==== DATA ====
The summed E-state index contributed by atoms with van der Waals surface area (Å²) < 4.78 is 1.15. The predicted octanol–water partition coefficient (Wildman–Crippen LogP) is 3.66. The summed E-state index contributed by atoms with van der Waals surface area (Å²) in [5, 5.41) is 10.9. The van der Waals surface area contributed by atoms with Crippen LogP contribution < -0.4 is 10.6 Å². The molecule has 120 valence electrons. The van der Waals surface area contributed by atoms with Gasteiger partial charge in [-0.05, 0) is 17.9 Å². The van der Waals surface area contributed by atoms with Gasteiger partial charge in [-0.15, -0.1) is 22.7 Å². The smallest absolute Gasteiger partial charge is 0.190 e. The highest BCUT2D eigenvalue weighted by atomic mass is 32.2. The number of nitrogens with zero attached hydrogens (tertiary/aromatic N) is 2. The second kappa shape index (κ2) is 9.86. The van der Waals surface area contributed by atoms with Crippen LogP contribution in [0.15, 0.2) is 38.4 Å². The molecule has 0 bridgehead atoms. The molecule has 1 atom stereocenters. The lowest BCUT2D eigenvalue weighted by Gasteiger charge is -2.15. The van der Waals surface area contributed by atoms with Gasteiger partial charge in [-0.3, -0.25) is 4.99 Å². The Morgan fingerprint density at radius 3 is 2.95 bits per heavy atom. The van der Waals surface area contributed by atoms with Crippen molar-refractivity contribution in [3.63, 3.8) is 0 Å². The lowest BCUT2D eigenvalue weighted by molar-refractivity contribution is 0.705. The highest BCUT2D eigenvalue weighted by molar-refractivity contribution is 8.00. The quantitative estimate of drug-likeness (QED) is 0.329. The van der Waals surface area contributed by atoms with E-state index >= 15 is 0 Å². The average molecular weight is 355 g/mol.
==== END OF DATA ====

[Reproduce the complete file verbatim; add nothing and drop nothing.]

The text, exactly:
The summed E-state index contributed by atoms with van der Waals surface area (Å²) < 4.78 is 1.15. The predicted octanol–water partition coefficient (Wildman–Crippen LogP) is 3.66. The summed E-state index contributed by atoms with van der Waals surface area (Å²) in [5, 5.41) is 10.9. The van der Waals surface area contributed by atoms with Crippen LogP contribution < -0.4 is 10.6 Å². The molecule has 120 valence electrons. The van der Waals surface area contributed by atoms with Gasteiger partial charge in [-0.05, 0) is 17.9 Å². The van der Waals surface area contributed by atoms with Gasteiger partial charge in [-0.15, -0.1) is 22.7 Å². The smallest absolute Gasteiger partial charge is 0.190 e. The highest BCUT2D eigenvalue weighted by atomic mass is 32.2. The number of nitrogens with zero attached hydrogens (tertiary/aromatic N) is 2. The second kappa shape index (κ2) is 9.86. The van der Waals surface area contributed by atoms with Crippen LogP contribution in [0.15, 0.2) is 38.4 Å². The molecule has 0 bridgehead atoms. The molecule has 1 atom stereocenters. The lowest BCUT2D eigenvalue weighted by Gasteiger charge is -2.15. The van der Waals surface area contributed by atoms with Gasteiger partial charge in [-0.3, -0.25) is 4.99 Å². The Morgan fingerprint density at radius 3 is 2.95 bits per heavy atom. The van der Waals surface area contributed by atoms with Crippen molar-refractivity contribution in [3.63, 3.8) is 0 Å². The lowest BCUT2D eigenvalue weighted by molar-refractivity contribution is 0.705. The highest BCUT2D eigenvalue weighted by molar-refractivity contribution is 8.00. The quantitative estimate of drug-likeness (QED) is 0.329. The van der Waals surface area contributed by atoms with E-state index >= 15 is 0 Å². The average molecular weight is 355 g/mol.